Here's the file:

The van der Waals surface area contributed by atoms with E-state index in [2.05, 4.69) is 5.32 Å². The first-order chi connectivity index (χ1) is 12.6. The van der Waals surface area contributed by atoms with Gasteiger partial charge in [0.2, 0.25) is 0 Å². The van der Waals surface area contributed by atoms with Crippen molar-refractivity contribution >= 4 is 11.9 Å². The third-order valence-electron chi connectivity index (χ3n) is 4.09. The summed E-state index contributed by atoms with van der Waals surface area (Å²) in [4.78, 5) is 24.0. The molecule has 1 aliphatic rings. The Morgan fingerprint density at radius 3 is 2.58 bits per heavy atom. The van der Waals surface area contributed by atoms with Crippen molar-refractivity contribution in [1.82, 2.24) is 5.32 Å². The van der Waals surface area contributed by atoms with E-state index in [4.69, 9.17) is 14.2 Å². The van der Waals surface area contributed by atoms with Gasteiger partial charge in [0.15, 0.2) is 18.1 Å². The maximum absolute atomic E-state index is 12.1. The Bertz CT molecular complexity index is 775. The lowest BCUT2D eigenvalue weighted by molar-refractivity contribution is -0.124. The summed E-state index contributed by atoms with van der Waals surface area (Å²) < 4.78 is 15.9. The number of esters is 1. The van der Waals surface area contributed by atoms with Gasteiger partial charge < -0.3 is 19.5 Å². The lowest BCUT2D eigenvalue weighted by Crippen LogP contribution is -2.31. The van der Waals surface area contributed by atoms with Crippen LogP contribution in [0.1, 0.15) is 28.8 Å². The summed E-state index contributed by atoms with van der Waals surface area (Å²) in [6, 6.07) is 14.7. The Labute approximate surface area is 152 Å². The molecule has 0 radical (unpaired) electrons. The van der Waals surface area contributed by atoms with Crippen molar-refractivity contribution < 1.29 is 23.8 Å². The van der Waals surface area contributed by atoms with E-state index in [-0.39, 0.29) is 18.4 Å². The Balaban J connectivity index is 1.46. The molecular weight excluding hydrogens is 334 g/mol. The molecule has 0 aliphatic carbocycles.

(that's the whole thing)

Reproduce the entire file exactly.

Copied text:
The van der Waals surface area contributed by atoms with E-state index in [2.05, 4.69) is 5.32 Å². The first-order chi connectivity index (χ1) is 12.6. The van der Waals surface area contributed by atoms with Gasteiger partial charge in [0.2, 0.25) is 0 Å². The van der Waals surface area contributed by atoms with Crippen molar-refractivity contribution >= 4 is 11.9 Å². The third-order valence-electron chi connectivity index (χ3n) is 4.09. The summed E-state index contributed by atoms with van der Waals surface area (Å²) in [4.78, 5) is 24.0. The molecule has 1 aliphatic rings. The Morgan fingerprint density at radius 3 is 2.58 bits per heavy atom. The van der Waals surface area contributed by atoms with Crippen molar-refractivity contribution in [1.82, 2.24) is 5.32 Å². The van der Waals surface area contributed by atoms with E-state index in [4.69, 9.17) is 14.2 Å². The van der Waals surface area contributed by atoms with Gasteiger partial charge in [0.15, 0.2) is 18.1 Å². The maximum absolute atomic E-state index is 12.1. The Bertz CT molecular complexity index is 775. The lowest BCUT2D eigenvalue weighted by molar-refractivity contribution is -0.124. The summed E-state index contributed by atoms with van der Waals surface area (Å²) < 4.78 is 15.9. The number of esters is 1. The van der Waals surface area contributed by atoms with Gasteiger partial charge < -0.3 is 19.5 Å². The lowest BCUT2D eigenvalue weighted by Crippen LogP contribution is -2.31. The van der Waals surface area contributed by atoms with Crippen LogP contribution in [0.1, 0.15) is 28.8 Å². The summed E-state index contributed by atoms with van der Waals surface area (Å²) in [6, 6.07) is 14.7. The Labute approximate surface area is 152 Å². The molecule has 0 radical (unpaired) electrons. The van der Waals surface area contributed by atoms with Crippen molar-refractivity contribution < 1.29 is 23.8 Å². The van der Waals surface area contributed by atoms with E-state index in [-0.39, 0.29) is 18.4 Å². The Balaban J connectivity index is 1.46. The molecular weight excluding hydrogens is 334 g/mol. The molecule has 0 aliphatic carbocycles.